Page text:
Thailand’s telecom sector moves forward as regulator starts managing the mounting challenges
The one single feature that characterises the Thai telecom industry has arguably been the stop-start approach to sector reform and re-regulation. An important step was taken with the Telecommunications Act being adopted as law back in 2000, but over the last decade or so successive governments have moved slowly on its implementation. Coming into 2012 a range of deregulation issues were still crying out to be confronted. One of the big structural reform issues – the defining of the roles and the restructuring of TOT and CAT – was demanding urgent attention. In fairness to the industry regulator at the time, the industry over the years has not seen a sustained period of consistent policy direction from government. The market had been waiting a long time for the creation of the promised new regulator as well as the allocation of 3G spectrum.
Thailand finally got its new regulator, the National Broadcasting and Telecommunications Commission (NBTC), in September 2011. With the appointment of the board members, the new commission was able to start operating in its defined role. Things have now started to happen. The commission’s first half year of operation certainly saw a lot of positive action. And most importantly the 3G licence auction took place as scheduled in October 2012. Even more critically was that it took place against considerable opposition. The regulator has continued to be resolute since last year’s auction and this means that real change is taking place.
Thailand’s mobile market saw growth slow as the national economy turned down in 2009 and by 2012 the annual growth rate in the mobile market was around 6%. With some easing in the expansion anticipated anyway as the market passed the 100% penetration milestone, the demand for service has been negatively affected by the state of the economy. Nevertheless, on a positive note, mobile subscriptions having more than doubled over the past six years and penetration had reached 120% by early 2013.The market’s long run of robust expansion, a run that had started in 2000, was probably coming to a close. As growth in the mobile market began to slow, the operators were hoping that their newly launched 3G licences would help stimulate fresh business growth for them. A once all-powerful duopoly – AIS and DTAC – was still dominating the market despite the entry of a number of new players. Number three in the mobile market, True Move, has been the only one to challenge the big two in any fashion, however.
The Thai internet market has been continuing on a growth path over the last number of years. The demand for internet and internet-related services finally began to increase, as evidenced by the expanding volume of international bandwidth. Recognising that the surge in services has been occurring from a relatively low base, Thailand still has a lot of development work to do to catch up to some of the other countries in the region. The country’s estimated PC penetration rate, for example, was still only around 24% at end-2012 and, although moving rapidly, the development of high-speed access had really only just started. Operators were looking at a variety of delivery methods to augment internet penetration. The burgeoning mobile market in Thailand ensured that mobile phones, as well as set-top boxes, were high on the list of potential delivery devices. At the same time, the cybercafe in its different forms had already established itself as a key element in the country’s access equation. Most importantly, with 3G and even 4G services being rolled out in a significant way, the smartphone and tablet market has been booming.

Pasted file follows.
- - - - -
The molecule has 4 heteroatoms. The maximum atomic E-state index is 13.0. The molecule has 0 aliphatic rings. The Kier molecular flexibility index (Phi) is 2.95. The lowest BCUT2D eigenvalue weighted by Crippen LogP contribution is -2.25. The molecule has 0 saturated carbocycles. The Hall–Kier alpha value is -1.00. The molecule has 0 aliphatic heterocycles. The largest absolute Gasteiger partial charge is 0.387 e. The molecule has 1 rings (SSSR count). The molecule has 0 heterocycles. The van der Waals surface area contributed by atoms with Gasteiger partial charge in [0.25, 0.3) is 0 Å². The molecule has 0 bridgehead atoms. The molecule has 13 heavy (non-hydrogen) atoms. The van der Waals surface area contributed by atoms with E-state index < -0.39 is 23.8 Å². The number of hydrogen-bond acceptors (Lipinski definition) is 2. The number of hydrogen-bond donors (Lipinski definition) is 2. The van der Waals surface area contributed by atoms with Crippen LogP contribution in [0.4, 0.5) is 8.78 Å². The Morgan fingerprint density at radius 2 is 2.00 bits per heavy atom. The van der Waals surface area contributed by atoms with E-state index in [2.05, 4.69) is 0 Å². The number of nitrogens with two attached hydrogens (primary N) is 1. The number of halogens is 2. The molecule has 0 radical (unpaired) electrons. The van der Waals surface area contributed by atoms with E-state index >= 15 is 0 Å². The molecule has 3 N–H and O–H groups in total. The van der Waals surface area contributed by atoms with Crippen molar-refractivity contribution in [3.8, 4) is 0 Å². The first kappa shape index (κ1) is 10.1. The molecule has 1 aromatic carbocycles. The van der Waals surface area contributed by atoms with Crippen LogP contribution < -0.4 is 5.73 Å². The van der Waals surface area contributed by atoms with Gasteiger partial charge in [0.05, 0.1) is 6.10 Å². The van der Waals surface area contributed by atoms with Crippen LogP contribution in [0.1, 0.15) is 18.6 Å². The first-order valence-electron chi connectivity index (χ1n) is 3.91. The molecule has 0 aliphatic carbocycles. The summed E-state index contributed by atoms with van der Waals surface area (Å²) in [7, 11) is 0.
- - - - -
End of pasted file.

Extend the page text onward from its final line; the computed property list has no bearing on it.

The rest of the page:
- Thailand’s mobile market had reached 84 million subscribers coming into 2013, for an overall penetration of 120%.
- After more than eight straight years of strong growth, the annual increase in the mobile subscriber numbers had eased substantially in 2009/10 as the national economy slowed.
- For 2011 onwards, mobile subscriber growth was settling at around 10% annually, with the strategic focus shifting to mobile broadband.
- The NBTC, the country’s new telecoms industry regulator, became fully operational in 2012 and has already had a major impact on the telecom industry, finally clearing the way for 3G mobile licences to be issued by auction in October 2012.
- The new regulator has also given notice to the operators that industry standards will be enforced, vigorously promoting the theme of consumer protection in playing its role.
- The broadband internet market in Thailand further strong subscriber growth in 2011, an annual rate of 15%-25% being the pattern.
- There has also been a surge in demand for smartphones, indicating a change in consumer behaviour on the back of increasing availability of mobile data services.
- Overall fixed broadband penetration was still relatively low – 7% in early 2013.
- The fixed-line market was showing no signs of revival, with growth going negative in 2011/2012 and an early return to positive growth seeming unlikely.
- The Thai telecom market continues to be dogged by accusations of corrupt, illegal and/or inappropriate behaviour by various parties in the industry.
- Foreign investors remained concerned by the new government regulations aimed at limiting foreign control of operators.
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